In the past year most major airlines have made the initiative to take off on social media, launching a variety of social efforts to connect with their fliers. In lieu of the recent news about American Airlines, the importance of social media to the aviation industry is more apparent now than ever.
For anyone that is still questioning the power of monitoring social media, take a look at American Airlines.
It was announced in October that based on Amplicate's social media analytics report that American Airlines is the most hated US airline.
The report stated that only 12-percent of the comments about American Airlines were actually positive. Let me put it this way, that is almost 90-percent negative feedback.
And today the parent company of American Airlines, AMR Corporation, announced that they are filing for bankruptcy.
American Airlines Goes Bankrupt, Could Social Media Have Prevented This?
Social media marketing is a proactive effort that [if executed effectively] should help your business stay ahead of the game. This is why AMR's attempt at a social media campaign earlier this year was never going to prevent the imminent crash that was announced today.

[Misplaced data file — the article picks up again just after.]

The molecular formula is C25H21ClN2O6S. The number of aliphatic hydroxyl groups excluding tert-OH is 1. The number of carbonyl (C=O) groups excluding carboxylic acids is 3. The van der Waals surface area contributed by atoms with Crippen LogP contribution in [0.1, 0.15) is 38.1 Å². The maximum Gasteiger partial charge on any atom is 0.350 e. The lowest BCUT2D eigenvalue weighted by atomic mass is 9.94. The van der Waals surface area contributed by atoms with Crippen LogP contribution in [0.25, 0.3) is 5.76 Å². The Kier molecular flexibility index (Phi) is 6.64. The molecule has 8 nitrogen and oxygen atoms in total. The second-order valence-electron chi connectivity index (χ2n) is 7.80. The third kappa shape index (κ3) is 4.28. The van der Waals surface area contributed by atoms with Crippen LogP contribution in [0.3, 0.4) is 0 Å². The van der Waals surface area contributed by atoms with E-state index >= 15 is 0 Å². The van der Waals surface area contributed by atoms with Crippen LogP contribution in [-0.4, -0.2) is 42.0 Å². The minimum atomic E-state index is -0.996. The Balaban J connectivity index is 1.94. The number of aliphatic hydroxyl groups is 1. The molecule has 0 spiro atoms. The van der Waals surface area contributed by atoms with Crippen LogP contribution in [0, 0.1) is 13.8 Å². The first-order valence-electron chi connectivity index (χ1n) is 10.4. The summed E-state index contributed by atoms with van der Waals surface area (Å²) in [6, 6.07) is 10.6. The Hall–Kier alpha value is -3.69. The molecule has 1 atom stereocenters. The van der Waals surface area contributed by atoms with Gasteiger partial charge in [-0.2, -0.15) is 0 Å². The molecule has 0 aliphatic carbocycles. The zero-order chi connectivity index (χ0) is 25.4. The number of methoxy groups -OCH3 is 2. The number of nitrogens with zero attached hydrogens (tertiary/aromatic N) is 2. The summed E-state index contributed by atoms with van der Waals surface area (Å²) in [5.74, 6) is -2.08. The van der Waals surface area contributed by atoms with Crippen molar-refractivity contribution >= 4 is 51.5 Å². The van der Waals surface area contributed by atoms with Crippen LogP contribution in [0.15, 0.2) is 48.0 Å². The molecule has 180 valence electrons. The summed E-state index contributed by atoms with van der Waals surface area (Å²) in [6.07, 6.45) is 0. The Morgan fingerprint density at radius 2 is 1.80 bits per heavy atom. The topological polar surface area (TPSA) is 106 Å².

Though social media can be reactive and companies should be responsive to trends and public opinion, it should not be a game of catch up.
American Airlines isn't the only US airline that has been experiencing turbulence in business. Amplicate found that 57-percent of all comments about American Airlines, Delta, United Airlines and US Airways were negative. American Airlines just happened to be the worst.
According to the American Customer Satsifaction Index: American Airlines, Delta, US Airways and United Airlines all rank in the top ten most hated companies in America.
So is it another surprise that Delta, United and US Airways have also all filed for Chapter 11 bankruptcies in past recessions?
In 2007 a prominent neuropsychologist compared flying to passing through a riot. Travelling and flying are relatively stressful experiences for most. Most US airlines make little effort to alleviate that stress and fliers are not afraid to share their frustrations and woes on the social network of their choice.
The correlation between the three most loved airline carriers and their strong social media presence is no coincidence. Virgin Atlantic, Jet Blue and Southwest have been developing their social media presence and have committed to innovation in customer service and community.
Social media isn't the magical answer to a failing business model. But it should be a facilitator for communication, support and quality assurance.
If any of the US airlines that have had issues with Chapter 11 in the past want to avoid more problems with bankruptcy they should invest more time in customer satisfaction and social media should be a vital component in ascertaining these goals.